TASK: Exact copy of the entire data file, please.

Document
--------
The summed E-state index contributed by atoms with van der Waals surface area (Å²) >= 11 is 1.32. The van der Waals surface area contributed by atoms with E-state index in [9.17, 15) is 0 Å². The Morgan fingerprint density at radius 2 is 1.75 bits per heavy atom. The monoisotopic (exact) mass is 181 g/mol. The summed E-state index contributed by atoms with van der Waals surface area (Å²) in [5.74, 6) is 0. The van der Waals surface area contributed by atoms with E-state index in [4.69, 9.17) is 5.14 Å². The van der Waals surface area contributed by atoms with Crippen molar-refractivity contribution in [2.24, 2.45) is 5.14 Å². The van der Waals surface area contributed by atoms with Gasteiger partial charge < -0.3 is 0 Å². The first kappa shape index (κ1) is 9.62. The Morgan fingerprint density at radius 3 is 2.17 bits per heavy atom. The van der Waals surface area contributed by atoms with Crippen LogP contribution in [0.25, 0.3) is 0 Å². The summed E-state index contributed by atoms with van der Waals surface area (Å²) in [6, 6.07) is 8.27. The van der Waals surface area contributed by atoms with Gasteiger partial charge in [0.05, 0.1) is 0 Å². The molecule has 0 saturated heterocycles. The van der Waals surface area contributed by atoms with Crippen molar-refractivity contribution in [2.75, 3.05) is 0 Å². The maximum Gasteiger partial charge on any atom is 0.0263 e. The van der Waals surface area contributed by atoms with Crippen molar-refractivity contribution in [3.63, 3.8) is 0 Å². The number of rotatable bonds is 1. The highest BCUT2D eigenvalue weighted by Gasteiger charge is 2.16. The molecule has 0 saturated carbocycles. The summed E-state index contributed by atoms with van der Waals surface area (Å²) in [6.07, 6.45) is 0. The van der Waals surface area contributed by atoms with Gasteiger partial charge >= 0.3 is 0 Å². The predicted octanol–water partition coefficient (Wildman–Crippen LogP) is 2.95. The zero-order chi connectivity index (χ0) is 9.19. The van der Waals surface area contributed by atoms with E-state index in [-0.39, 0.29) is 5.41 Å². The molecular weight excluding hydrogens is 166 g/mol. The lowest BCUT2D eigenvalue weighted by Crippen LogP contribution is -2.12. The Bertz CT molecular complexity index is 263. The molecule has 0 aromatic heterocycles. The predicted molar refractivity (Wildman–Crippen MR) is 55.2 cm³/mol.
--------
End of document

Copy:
The summed E-state index contributed by atoms with van der Waals surface area (Å²) >= 11 is 1.32. The van der Waals surface area contributed by atoms with E-state index in [9.17, 15) is 0 Å². The Morgan fingerprint density at radius 2 is 1.75 bits per heavy atom. The monoisotopic (exact) mass is 181 g/mol. The summed E-state index contributed by atoms with van der Waals surface area (Å²) in [5.74, 6) is 0. The van der Waals surface area contributed by atoms with E-state index in [4.69, 9.17) is 5.14 Å². The van der Waals surface area contributed by atoms with Crippen molar-refractivity contribution in [2.24, 2.45) is 5.14 Å². The van der Waals surface area contributed by atoms with Gasteiger partial charge < -0.3 is 0 Å². The first kappa shape index (κ1) is 9.62. The Morgan fingerprint density at radius 3 is 2.17 bits per heavy atom. The van der Waals surface area contributed by atoms with Crippen LogP contribution in [0.25, 0.3) is 0 Å². The summed E-state index contributed by atoms with van der Waals surface area (Å²) in [6, 6.07) is 8.27. The van der Waals surface area contributed by atoms with Gasteiger partial charge in [0.05, 0.1) is 0 Å². The molecule has 0 saturated heterocycles. The van der Waals surface area contributed by atoms with Crippen molar-refractivity contribution in [2.75, 3.05) is 0 Å². The maximum Gasteiger partial charge on any atom is 0.0263 e. The van der Waals surface area contributed by atoms with Crippen molar-refractivity contribution in [3.63, 3.8) is 0 Å². The number of rotatable bonds is 1. The highest BCUT2D eigenvalue weighted by Gasteiger charge is 2.16. The molecule has 0 saturated carbocycles. The summed E-state index contributed by atoms with van der Waals surface area (Å²) in [6.07, 6.45) is 0. The van der Waals surface area contributed by atoms with Gasteiger partial charge >= 0.3 is 0 Å². The predicted octanol–water partition coefficient (Wildman–Crippen LogP) is 2.95. The zero-order chi connectivity index (χ0) is 9.19. The van der Waals surface area contributed by atoms with E-state index in [-0.39, 0.29) is 5.41 Å². The molecular weight excluding hydrogens is 166 g/mol. The lowest BCUT2D eigenvalue weighted by Crippen LogP contribution is -2.12. The Bertz CT molecular complexity index is 263. The molecule has 0 aromatic heterocycles. The predicted molar refractivity (Wildman–Crippen MR) is 55.2 cm³/mol.